I've seen higher-count shirt fabrics from Asia, and they are not nearly as good as Italian and Swiss fabrics. Not sure if they do, but they can buy yarn from the same spinners. What really counts is the end product, which at this point cannot compare. There are factors known as experience and heritage. In all fairness, though, they really are catching up. Korean Cheil has begun to play with the big boys. Chinese and Indian companies have joined the race. How do they do it? Simple - money. That's what it takes to buy good raw materials instead of the stuff they're known for using. But believe this: some of the Italian and even Swiss companies are guilty of helping the competition. Some mills contract part of their production to Chinese and Indian companies, even sending people to teach them their production methods. I refuse to use fabrics of companies which do this. You don't have to worry about companies like Guabello, Piacenza and VBC technically manipulating the goods to make them "finer." Practically all reputable weavers use only long/strong/elastic fibers. Some mills spin their own yarn, some buy yarn spun by independent spinning mills. And regardless of which route they take, if the weaver cares about its reputation it will use only yarn spun from long fibers. Part of the reason that Barbera's Super 160s is much more expensive than their Super 150s could be that the finest, though not necessarily much finer than the next-finest, is often(especially applicable to wool) in very limited quantity and people go a bit batty vying for limited quantities.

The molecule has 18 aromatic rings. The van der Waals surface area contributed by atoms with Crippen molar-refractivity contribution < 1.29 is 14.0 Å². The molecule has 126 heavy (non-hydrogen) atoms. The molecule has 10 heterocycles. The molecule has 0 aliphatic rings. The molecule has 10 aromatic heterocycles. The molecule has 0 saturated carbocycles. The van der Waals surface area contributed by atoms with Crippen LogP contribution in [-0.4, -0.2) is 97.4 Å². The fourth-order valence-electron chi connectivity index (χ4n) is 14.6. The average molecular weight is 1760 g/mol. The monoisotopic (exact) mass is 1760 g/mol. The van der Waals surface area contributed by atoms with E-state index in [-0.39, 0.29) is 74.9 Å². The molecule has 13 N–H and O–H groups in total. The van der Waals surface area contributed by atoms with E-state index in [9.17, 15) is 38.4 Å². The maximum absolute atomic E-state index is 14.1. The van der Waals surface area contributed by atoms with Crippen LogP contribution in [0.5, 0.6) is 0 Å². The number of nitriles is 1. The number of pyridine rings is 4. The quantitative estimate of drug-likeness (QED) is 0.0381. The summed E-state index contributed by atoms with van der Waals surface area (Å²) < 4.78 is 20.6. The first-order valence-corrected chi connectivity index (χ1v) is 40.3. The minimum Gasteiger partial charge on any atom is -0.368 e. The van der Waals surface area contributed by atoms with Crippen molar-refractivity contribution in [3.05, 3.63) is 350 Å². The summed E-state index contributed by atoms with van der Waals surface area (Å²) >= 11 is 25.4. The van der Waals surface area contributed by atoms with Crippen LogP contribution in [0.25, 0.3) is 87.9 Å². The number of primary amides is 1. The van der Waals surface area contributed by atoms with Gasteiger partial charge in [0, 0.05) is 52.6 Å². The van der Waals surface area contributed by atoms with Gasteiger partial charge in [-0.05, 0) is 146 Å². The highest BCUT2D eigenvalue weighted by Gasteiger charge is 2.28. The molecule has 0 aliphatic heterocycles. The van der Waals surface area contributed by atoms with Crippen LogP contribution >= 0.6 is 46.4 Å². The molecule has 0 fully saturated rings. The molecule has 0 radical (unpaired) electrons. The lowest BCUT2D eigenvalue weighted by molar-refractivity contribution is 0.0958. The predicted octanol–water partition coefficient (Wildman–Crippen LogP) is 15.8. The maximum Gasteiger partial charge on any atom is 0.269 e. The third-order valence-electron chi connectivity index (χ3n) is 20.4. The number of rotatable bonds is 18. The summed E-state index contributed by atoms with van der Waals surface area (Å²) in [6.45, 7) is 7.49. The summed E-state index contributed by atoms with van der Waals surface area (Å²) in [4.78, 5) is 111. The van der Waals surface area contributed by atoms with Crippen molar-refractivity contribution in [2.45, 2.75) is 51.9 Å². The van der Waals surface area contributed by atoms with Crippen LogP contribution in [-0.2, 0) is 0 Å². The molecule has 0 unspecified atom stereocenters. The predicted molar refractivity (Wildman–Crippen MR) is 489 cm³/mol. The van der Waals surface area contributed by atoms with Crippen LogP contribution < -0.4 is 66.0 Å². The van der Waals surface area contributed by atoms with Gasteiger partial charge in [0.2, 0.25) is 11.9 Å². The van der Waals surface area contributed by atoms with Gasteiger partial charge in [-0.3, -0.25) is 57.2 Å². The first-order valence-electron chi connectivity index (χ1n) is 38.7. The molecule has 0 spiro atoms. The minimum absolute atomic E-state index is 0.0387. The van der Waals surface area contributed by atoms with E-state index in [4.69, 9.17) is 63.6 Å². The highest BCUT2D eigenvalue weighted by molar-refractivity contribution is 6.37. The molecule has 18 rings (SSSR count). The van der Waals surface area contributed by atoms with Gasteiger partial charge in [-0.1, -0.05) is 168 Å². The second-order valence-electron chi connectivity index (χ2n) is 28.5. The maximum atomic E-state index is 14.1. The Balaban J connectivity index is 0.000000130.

post #12 of 30
Originally posted by Uriaheep:
Quote:
....There are factors known as experience and heritage.
*ahem* I believe that the Chinese have the most experience and greatest heritage when it comes to silks....
post #13 of 30
Silks, no doubt. Shirtings and suitings, as discussed, no.
post #14 of 30
T4 - without question the old handmade silks from China done the ancient way are beyond wonderful... but that is NOT what comes out of tie city by the mile every day from high speed looms and dyeing/finishing practices that would make the most mild environmentalist deposit organic fertilizer down his/her leg. I just don't think China is good for the menswear industry - the quality is going up but their key tool is cost. Until they are willing to respect little things like trademarks why support them?
post #15 of 30
Quote:
Korean Cheil has begun to play with the big boys.
They don't really have much choice. The Chinese have taken away massive market share for low to mid-priced fabrics, so the Korean textile companies have been gearing up to compete with the English and Italians. From what I've seen and felt, the gap is getting pretty narrow. They have the technical knowledge. It's pretty cool taking a square of Super 220's and pulling it every which way, and seeing it snap back together just fine.
New Posts  All Forums:Forum Nav:
  Return Home
  Back to Forum: Classic Menswear
Styleforum › Forums › Men's Style › Classic Menswear › Help classify these fabric makers